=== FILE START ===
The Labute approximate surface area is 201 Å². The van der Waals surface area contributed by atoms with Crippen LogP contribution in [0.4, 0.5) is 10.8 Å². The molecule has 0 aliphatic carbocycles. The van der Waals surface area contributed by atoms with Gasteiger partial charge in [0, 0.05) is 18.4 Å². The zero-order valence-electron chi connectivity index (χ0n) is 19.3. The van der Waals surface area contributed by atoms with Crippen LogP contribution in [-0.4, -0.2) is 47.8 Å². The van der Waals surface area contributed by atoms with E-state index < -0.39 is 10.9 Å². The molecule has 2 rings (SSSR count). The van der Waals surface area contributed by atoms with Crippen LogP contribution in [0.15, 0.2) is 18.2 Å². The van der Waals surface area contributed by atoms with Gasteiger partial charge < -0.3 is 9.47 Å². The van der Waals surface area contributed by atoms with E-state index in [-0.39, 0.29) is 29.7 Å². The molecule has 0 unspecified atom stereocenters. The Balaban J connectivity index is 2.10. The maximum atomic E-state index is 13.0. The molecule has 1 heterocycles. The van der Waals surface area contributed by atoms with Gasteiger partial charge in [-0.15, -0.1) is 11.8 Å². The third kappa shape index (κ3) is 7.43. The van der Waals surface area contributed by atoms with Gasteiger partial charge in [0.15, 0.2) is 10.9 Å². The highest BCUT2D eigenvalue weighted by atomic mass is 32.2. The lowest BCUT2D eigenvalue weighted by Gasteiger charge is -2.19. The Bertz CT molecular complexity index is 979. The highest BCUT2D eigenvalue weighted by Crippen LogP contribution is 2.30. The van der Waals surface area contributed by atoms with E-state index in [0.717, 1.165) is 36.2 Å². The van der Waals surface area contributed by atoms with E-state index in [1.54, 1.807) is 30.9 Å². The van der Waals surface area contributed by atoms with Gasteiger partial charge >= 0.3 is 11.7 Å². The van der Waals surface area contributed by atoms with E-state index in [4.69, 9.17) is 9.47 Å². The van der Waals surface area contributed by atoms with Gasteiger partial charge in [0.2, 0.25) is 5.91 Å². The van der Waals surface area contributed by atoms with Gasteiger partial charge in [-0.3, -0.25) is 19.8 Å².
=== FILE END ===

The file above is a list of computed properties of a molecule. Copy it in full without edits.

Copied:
The Labute approximate surface area is 201 Å². The van der Waals surface area contributed by atoms with Crippen LogP contribution in [0.4, 0.5) is 10.8 Å². The molecule has 0 aliphatic carbocycles. The van der Waals surface area contributed by atoms with Gasteiger partial charge in [0, 0.05) is 18.4 Å². The zero-order valence-electron chi connectivity index (χ0n) is 19.3. The van der Waals surface area contributed by atoms with Crippen LogP contribution in [-0.4, -0.2) is 47.8 Å². The van der Waals surface area contributed by atoms with E-state index < -0.39 is 10.9 Å². The molecule has 2 rings (SSSR count). The van der Waals surface area contributed by atoms with Crippen LogP contribution in [0.15, 0.2) is 18.2 Å². The van der Waals surface area contributed by atoms with Gasteiger partial charge < -0.3 is 9.47 Å². The van der Waals surface area contributed by atoms with E-state index in [-0.39, 0.29) is 29.7 Å². The molecule has 0 unspecified atom stereocenters. The Balaban J connectivity index is 2.10. The maximum atomic E-state index is 13.0. The molecule has 1 heterocycles. The van der Waals surface area contributed by atoms with Gasteiger partial charge in [-0.15, -0.1) is 11.8 Å². The third kappa shape index (κ3) is 7.43. The van der Waals surface area contributed by atoms with Gasteiger partial charge in [0.15, 0.2) is 10.9 Å². The highest BCUT2D eigenvalue weighted by atomic mass is 32.2. The lowest BCUT2D eigenvalue weighted by Gasteiger charge is -2.19. The Bertz CT molecular complexity index is 979. The highest BCUT2D eigenvalue weighted by Crippen LogP contribution is 2.30. The van der Waals surface area contributed by atoms with E-state index in [0.717, 1.165) is 36.2 Å². The van der Waals surface area contributed by atoms with E-state index in [1.54, 1.807) is 30.9 Å². The van der Waals surface area contributed by atoms with Gasteiger partial charge >= 0.3 is 11.7 Å². The van der Waals surface area contributed by atoms with E-state index in [4.69, 9.17) is 9.47 Å². The van der Waals surface area contributed by atoms with Gasteiger partial charge in [0.2, 0.25) is 5.91 Å². The van der Waals surface area contributed by atoms with Gasteiger partial charge in [-0.3, -0.25) is 19.8 Å².